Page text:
The urinary tract is made up of the kidneys, the ureters, the bladder, and the urethra.
The kidneys are a pair of bean-shaped organs located below the ribs near the middle of the back. They remove waste products from the blood, maintain a balance of electrolytes and other substances in the blood, and produce erythropoietin (hormone that triggers the production of red blood cells in the bone marrow).
Each kidney is composed of about 1 million microscopic "filtering packets" composed of capillaries called glomeruli that remove uremic waste products from the blood and form urine. Each glomerulus connects to a long tube, called a tubule.
Together, the glomerulus and the tubule form a unit called a nephron. Each nephron connects to progressively larger tubular branches, until it reaches a large collection area called the calyx. The calices form the funnel-shaped portion of the upper ureter (renal pelvis).
The ureters are fibromuscular tubes that convey the urine from the renal pelvis to the bladder. Each ureter is approximately 16 inches long and the one leading from the right kidney is slightly shorter than the left. The ureters consist of mucosal, muscular, and fibrous layers. The area where the ureters enter the bladder is called the trigone. Valves in this region prevent the reflux (i.e., backing up) of urine into the kidneys.
The urinary bladder is a hollow, muscular organ that stores urine. It is located behind the pubic bone and sits within and is protected by the pelvis. The bladder is held in place by ligaments (bands of tough, fiberlike tissue) that connect it to the pelvis and to other organs. The narrow, internal opening of the urethra within the bladder is called the bladder neck. Muscles in the bladder neck called sphincters tighten around the urethra to prevent urine from leaking.
When the volume of urine in the bladder reaches a certain capacity, the brain sends impulses to the internal sphincter, causing it to relax and to detrusor muscles, causing them to push downward and expel urine. As the bladder contracts, it expels urine out of the body via the urethra.
The urethra is the tube that passes urine from the bladder out of the body. In women, it is approximately 4 centimeters long. It is composed of smooth muscle fibers, sphincter muscle fibers, a layer of elastic tissue, and collagen tissue and is lined with mucous membrane. The female urethra starts at the bladder neck and exits the body directly in front of the vaginal opening (female reproductive canal).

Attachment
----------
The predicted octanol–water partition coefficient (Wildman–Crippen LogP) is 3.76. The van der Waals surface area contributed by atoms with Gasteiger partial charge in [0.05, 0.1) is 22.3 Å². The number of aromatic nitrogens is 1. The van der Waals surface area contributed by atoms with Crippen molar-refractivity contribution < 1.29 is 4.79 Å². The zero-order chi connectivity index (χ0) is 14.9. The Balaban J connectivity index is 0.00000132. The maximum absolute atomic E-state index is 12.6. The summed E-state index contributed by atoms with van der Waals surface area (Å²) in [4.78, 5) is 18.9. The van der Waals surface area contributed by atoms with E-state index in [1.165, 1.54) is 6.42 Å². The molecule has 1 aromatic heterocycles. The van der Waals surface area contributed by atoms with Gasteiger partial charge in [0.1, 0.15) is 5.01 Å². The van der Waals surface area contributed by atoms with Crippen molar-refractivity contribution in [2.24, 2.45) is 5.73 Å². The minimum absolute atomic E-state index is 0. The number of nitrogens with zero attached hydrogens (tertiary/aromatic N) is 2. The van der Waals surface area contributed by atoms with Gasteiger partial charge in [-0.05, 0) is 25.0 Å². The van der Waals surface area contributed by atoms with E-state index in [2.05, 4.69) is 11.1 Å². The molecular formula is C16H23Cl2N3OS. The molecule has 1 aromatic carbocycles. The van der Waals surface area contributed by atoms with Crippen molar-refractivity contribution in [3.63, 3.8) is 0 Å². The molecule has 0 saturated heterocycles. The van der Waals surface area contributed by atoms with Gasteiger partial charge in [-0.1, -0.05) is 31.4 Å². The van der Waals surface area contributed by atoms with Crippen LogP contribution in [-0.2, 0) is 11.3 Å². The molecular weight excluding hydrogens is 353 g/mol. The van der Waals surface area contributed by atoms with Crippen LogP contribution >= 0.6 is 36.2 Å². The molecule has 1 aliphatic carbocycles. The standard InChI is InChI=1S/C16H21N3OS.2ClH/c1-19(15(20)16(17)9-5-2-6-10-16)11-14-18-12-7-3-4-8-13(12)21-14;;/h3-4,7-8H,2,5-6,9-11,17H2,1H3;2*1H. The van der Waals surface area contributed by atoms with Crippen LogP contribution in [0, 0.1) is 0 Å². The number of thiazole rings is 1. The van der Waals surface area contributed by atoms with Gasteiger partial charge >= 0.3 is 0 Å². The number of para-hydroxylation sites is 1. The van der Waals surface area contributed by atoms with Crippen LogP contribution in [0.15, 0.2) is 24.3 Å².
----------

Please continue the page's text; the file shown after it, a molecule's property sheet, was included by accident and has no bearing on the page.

In men, the urethra is roughly 8 to 9 inches long and extends from the bladder neck to the end of the penis. The male urethra is composed of three parts: prostatic, membranous, and spongy. The prostatic urethra is the widest part of the tube and passes through the prostate gland. It is made up of fibrous tissue, muscle fibers, and tiny glandular openings that connect to the prostate. The membranous urethra is approximately three-quarters of an inch long and lies between the triangular ligaments of the pelvis. The spongy urethra is the longest part and extends through the penis to the glans (tip of the penis). The corpus spongiosum is the lower area of the penis that surrounds and protects the urethra.
Male Reproductive System
The male reproductive system is made up of the penis, testicles, epididymes, vas deferens, prostate, and seminal vesicles.
The internal structure of the penis consists of two cylinder-shaped vascular tissue bodies (corpora cavernosa); the urethra (tube for expelling urine and ejaculate); erectile tissue surrounding the urethra; two main arteries; and several veins and nerves. The longest part of the penis is the shaft, at the end of which is the head, or glans penis. The opening at the tip of the glans, which allows for urination and ejaculation, is the meatus.
The testicles, or testes, are the sperm- and testosterone-producing organs. They are located in a sac at the base of the penis called the scrotum. Each testicle is connected to a small, coiled tube called the epididymis, where sperm are stored for as long as 6 weeks while they mature.
The epididymes are connected to the prostate gland by a pair of tubes called the vas deferens. The vas deferens are part of a larger bundle of tissue, blood vessels, nerves, and lymphatic channels called the spermatic cord.
The prostate is a walnut-sized gland located beneath the bladder and in front of the rectum. It is surrounded by fibrous tissue called the prostate capsule. The urethra (tube that transports urine and semen out of the body) passes through the prostate to the bladder neck. The prostate produces prostate specific antigen (PSA) and prostatic acid phosphatase (an enzyme) that are present in seminal fluid (the milky substance that combines with sperm to form semen).
The seminal vesicles are saclike structures located close to the prostate. They secrete a thick fluid that mixes with seminal fluid produced by the prostate and sperm from the testes to form semen (ejaculate).
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